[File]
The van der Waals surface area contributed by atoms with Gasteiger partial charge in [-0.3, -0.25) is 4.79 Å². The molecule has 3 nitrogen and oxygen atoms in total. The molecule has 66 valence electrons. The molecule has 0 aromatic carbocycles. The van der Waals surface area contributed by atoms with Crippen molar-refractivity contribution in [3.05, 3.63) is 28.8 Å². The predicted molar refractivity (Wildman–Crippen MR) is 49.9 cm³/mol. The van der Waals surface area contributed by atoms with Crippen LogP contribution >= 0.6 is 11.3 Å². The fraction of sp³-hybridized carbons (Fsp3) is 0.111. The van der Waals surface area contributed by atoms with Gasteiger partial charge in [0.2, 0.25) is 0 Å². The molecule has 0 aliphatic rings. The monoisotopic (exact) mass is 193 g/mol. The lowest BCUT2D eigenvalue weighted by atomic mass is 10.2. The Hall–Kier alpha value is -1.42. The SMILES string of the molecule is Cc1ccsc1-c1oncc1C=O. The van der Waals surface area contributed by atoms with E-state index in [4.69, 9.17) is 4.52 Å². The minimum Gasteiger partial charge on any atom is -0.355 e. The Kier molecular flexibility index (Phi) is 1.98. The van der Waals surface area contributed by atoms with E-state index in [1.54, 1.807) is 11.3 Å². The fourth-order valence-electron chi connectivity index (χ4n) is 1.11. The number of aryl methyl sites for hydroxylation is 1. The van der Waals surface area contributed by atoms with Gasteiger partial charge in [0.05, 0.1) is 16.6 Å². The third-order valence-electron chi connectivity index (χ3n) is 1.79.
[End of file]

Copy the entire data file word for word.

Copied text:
The van der Waals surface area contributed by atoms with Gasteiger partial charge in [-0.3, -0.25) is 4.79 Å². The molecule has 3 nitrogen and oxygen atoms in total. The molecule has 66 valence electrons. The molecule has 0 aromatic carbocycles. The van der Waals surface area contributed by atoms with Crippen molar-refractivity contribution in [3.05, 3.63) is 28.8 Å². The predicted molar refractivity (Wildman–Crippen MR) is 49.9 cm³/mol. The van der Waals surface area contributed by atoms with Crippen LogP contribution >= 0.6 is 11.3 Å². The fraction of sp³-hybridized carbons (Fsp3) is 0.111. The van der Waals surface area contributed by atoms with Gasteiger partial charge in [0.2, 0.25) is 0 Å². The molecule has 0 aliphatic rings. The monoisotopic (exact) mass is 193 g/mol. The lowest BCUT2D eigenvalue weighted by atomic mass is 10.2. The Hall–Kier alpha value is -1.42. The SMILES string of the molecule is Cc1ccsc1-c1oncc1C=O. The van der Waals surface area contributed by atoms with E-state index in [4.69, 9.17) is 4.52 Å². The minimum Gasteiger partial charge on any atom is -0.355 e. The Kier molecular flexibility index (Phi) is 1.98. The van der Waals surface area contributed by atoms with E-state index in [1.54, 1.807) is 11.3 Å². The fourth-order valence-electron chi connectivity index (χ4n) is 1.11. The number of aryl methyl sites for hydroxylation is 1. The van der Waals surface area contributed by atoms with Gasteiger partial charge in [0.05, 0.1) is 16.6 Å². The third-order valence-electron chi connectivity index (χ3n) is 1.79.